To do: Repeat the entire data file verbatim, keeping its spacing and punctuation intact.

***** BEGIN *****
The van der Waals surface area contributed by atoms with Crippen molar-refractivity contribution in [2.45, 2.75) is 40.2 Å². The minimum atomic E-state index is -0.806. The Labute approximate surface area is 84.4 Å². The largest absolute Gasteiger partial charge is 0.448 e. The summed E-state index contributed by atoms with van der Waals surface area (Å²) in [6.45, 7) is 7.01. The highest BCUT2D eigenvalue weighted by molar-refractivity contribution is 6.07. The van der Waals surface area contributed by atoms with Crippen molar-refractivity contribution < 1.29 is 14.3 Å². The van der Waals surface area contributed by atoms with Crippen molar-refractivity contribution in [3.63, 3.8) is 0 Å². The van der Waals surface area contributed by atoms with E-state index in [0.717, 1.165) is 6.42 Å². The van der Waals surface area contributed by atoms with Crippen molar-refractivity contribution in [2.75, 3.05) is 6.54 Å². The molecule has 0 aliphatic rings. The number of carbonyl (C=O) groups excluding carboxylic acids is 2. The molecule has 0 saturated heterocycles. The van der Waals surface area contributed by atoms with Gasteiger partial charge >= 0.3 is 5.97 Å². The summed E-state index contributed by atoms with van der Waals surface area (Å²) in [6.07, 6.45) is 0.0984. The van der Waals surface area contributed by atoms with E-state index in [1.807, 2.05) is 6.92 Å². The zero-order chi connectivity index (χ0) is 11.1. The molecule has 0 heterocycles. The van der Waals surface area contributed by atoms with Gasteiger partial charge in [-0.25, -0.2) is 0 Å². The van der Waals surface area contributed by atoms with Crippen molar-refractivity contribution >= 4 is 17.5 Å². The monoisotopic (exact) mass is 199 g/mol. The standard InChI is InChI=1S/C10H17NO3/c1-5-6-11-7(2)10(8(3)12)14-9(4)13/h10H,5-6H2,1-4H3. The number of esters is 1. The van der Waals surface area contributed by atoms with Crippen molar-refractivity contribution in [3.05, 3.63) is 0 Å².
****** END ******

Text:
The van der Waals surface area contributed by atoms with Crippen molar-refractivity contribution in [2.45, 2.75) is 40.2 Å². The minimum atomic E-state index is -0.806. The Labute approximate surface area is 84.4 Å². The largest absolute Gasteiger partial charge is 0.448 e. The summed E-state index contributed by atoms with van der Waals surface area (Å²) in [6.45, 7) is 7.01. The highest BCUT2D eigenvalue weighted by molar-refractivity contribution is 6.07. The van der Waals surface area contributed by atoms with Crippen molar-refractivity contribution < 1.29 is 14.3 Å². The van der Waals surface area contributed by atoms with Crippen molar-refractivity contribution in [3.63, 3.8) is 0 Å². The van der Waals surface area contributed by atoms with E-state index in [0.717, 1.165) is 6.42 Å². The van der Waals surface area contributed by atoms with Crippen molar-refractivity contribution in [2.75, 3.05) is 6.54 Å². The molecule has 0 aliphatic rings. The number of carbonyl (C=O) groups excluding carboxylic acids is 2. The molecule has 0 saturated heterocycles. The van der Waals surface area contributed by atoms with Gasteiger partial charge >= 0.3 is 5.97 Å². The summed E-state index contributed by atoms with van der Waals surface area (Å²) in [6.07, 6.45) is 0.0984. The van der Waals surface area contributed by atoms with E-state index in [1.807, 2.05) is 6.92 Å². The zero-order chi connectivity index (χ0) is 11.1. The molecule has 0 heterocycles. The van der Waals surface area contributed by atoms with Gasteiger partial charge in [-0.25, -0.2) is 0 Å². The van der Waals surface area contributed by atoms with Crippen molar-refractivity contribution >= 4 is 17.5 Å². The monoisotopic (exact) mass is 199 g/mol. The standard InChI is InChI=1S/C10H17NO3/c1-5-6-11-7(2)10(8(3)12)14-9(4)13/h10H,5-6H2,1-4H3. The number of esters is 1. The van der Waals surface area contributed by atoms with Crippen molar-refractivity contribution in [3.05, 3.63) is 0 Å².